Easter thus means “Jesus is Lord.”
The phrase has depths of meaning not always seen in a tradition
in which the affirmation has become a commonplace.
Jesus is Lord. Rome is not. The domination system is not.
— Marcus Borg (The Meaning of Jesus)
I grew up in Bancroft, Ontario, Canada. It’s a beautiful town, surrounded by lakes, rivers, and forests (thus my love for nature). If you towards the north end of town on highway #62, you will drive along a stretch of land between Eagles’ Nest cliff, and the York River.
Eagles’ Nest is a stunning place. You can see for miles from the top of it. Since I left town, they built a Tim Horton’s at the base of it. During the winter, you can sip your coffee while watching climbers scale the ice that clings to the side of the cliff.
When I visit Bancroft now, I really appreciate its beauty. But while I was growing up, it was nothing too special. In fact, we would hike up the snowmobile tracks that covered the road to the top and toboggan down the hill without pausing to look out at the panorama below.
We have a cliché for this: familiarity breeds contempt.
. . .
It’s easy to develop that same familiarity with religious experiences. Whether it’s the goosebumps that come through charismatic-style praise or the awesome sense of holiness that envelops the liturgical tradition: if it’s repeated it can become commonplace.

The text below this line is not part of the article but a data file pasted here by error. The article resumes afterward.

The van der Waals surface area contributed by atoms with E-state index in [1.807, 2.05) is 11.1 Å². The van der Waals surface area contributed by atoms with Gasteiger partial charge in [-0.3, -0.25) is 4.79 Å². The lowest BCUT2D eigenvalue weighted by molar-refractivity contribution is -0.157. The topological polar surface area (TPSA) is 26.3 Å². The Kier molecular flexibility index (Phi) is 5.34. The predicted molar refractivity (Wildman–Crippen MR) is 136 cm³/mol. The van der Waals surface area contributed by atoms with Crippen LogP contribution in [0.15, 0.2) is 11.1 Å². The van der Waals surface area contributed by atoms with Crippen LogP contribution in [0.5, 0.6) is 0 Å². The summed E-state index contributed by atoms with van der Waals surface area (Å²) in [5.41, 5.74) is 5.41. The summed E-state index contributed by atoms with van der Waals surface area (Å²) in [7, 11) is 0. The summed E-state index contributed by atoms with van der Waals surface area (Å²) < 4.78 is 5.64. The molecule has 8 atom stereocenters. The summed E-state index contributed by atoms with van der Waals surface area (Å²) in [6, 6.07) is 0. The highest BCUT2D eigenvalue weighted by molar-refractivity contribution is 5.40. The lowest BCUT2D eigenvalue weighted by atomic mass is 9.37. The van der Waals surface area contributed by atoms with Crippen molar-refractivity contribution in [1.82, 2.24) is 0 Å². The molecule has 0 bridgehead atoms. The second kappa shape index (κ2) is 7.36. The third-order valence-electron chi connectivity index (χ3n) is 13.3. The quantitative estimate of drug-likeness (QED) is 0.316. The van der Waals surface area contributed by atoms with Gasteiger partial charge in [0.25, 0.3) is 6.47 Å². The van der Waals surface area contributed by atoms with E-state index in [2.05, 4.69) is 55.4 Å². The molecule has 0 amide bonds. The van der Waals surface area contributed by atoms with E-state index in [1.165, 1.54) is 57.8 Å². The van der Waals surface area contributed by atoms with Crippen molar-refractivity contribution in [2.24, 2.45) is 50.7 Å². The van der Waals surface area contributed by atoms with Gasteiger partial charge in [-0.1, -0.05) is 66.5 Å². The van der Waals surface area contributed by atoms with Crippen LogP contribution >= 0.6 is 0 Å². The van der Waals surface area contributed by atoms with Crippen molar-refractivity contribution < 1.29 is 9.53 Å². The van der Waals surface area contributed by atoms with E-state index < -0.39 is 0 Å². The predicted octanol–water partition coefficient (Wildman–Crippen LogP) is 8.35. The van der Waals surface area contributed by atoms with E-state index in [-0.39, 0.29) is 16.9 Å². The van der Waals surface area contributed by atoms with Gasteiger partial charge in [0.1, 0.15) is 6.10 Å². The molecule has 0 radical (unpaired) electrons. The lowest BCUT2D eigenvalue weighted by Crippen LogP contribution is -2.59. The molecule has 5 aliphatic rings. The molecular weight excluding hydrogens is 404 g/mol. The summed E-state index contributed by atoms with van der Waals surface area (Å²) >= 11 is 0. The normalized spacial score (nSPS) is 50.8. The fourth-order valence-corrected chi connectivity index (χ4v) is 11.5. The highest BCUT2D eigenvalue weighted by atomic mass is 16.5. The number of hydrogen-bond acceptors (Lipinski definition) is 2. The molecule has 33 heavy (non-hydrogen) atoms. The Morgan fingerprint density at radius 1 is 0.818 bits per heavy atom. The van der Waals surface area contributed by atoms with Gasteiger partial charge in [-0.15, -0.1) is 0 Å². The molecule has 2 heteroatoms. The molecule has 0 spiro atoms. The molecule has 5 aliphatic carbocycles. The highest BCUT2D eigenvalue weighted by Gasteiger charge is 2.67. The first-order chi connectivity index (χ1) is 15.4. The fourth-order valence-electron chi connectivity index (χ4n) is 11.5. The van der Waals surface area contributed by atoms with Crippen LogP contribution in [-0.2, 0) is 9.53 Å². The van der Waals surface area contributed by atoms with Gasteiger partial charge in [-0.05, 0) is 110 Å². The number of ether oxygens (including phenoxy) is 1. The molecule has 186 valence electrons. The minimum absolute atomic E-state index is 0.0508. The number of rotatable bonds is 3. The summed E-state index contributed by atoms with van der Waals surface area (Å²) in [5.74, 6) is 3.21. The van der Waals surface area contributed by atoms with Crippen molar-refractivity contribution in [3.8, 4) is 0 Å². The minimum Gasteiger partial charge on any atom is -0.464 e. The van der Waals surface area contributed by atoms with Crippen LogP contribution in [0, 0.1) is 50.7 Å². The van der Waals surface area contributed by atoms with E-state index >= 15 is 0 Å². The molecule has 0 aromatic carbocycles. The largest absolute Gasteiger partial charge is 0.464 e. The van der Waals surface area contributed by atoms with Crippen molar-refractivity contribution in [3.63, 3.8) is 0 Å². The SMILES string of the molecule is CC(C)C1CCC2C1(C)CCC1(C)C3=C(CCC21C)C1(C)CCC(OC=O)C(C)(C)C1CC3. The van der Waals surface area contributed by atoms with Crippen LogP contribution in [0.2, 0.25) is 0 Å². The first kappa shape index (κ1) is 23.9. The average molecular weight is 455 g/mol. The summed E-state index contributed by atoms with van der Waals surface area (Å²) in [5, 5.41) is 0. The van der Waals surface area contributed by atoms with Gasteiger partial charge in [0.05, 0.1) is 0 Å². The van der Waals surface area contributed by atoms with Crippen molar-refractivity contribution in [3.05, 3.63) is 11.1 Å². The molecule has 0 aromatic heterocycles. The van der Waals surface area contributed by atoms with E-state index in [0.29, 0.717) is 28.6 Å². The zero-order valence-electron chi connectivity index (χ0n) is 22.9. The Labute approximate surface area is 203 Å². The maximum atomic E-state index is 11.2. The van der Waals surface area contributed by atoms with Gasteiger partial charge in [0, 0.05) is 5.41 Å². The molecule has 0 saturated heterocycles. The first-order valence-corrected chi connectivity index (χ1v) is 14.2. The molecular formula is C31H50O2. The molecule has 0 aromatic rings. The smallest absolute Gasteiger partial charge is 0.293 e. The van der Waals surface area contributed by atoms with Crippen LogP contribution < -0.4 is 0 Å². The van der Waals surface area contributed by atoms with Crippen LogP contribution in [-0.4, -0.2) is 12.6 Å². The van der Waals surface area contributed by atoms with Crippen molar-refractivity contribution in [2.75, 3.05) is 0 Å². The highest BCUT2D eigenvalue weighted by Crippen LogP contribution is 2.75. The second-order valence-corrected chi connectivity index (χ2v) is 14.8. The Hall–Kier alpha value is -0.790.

And commonplace, of course, is precisely the opposite of holy.
True religious experience—contact with the holy and completely ‘other’ living God—can never become commonplace or be taken for granted. Look at Ezekiel. He has spent the bulk of his life in a revelatory relationship with God. He has witnessed what God wanted him to witness. He has spoken what God asked him to speak. But still, when God’s presence appeared, he fell on his face again:
I looked and lo! the glory of the LORD filled the temple of the LORD; and I fell on my face. (v. 4, NRSV)
Then God spoke again.
. . .
Do you ever wonder why you don’t always hear God’s voice, as clearly as you want to? Could it be that all of our methods of praising God have left us bereft of the one we’re trying to find? Have we lost that essential sense of holiness in our pursuit of personal salvation? Do we need to be humbled by the Maker of the Universe one more time before we can hear his voice?
. . .
Maker and Master of the Universe, remind me of my mortality again by your immortal presence and unstop my distracted ears to hear your call. In Jesus’ name, Amen.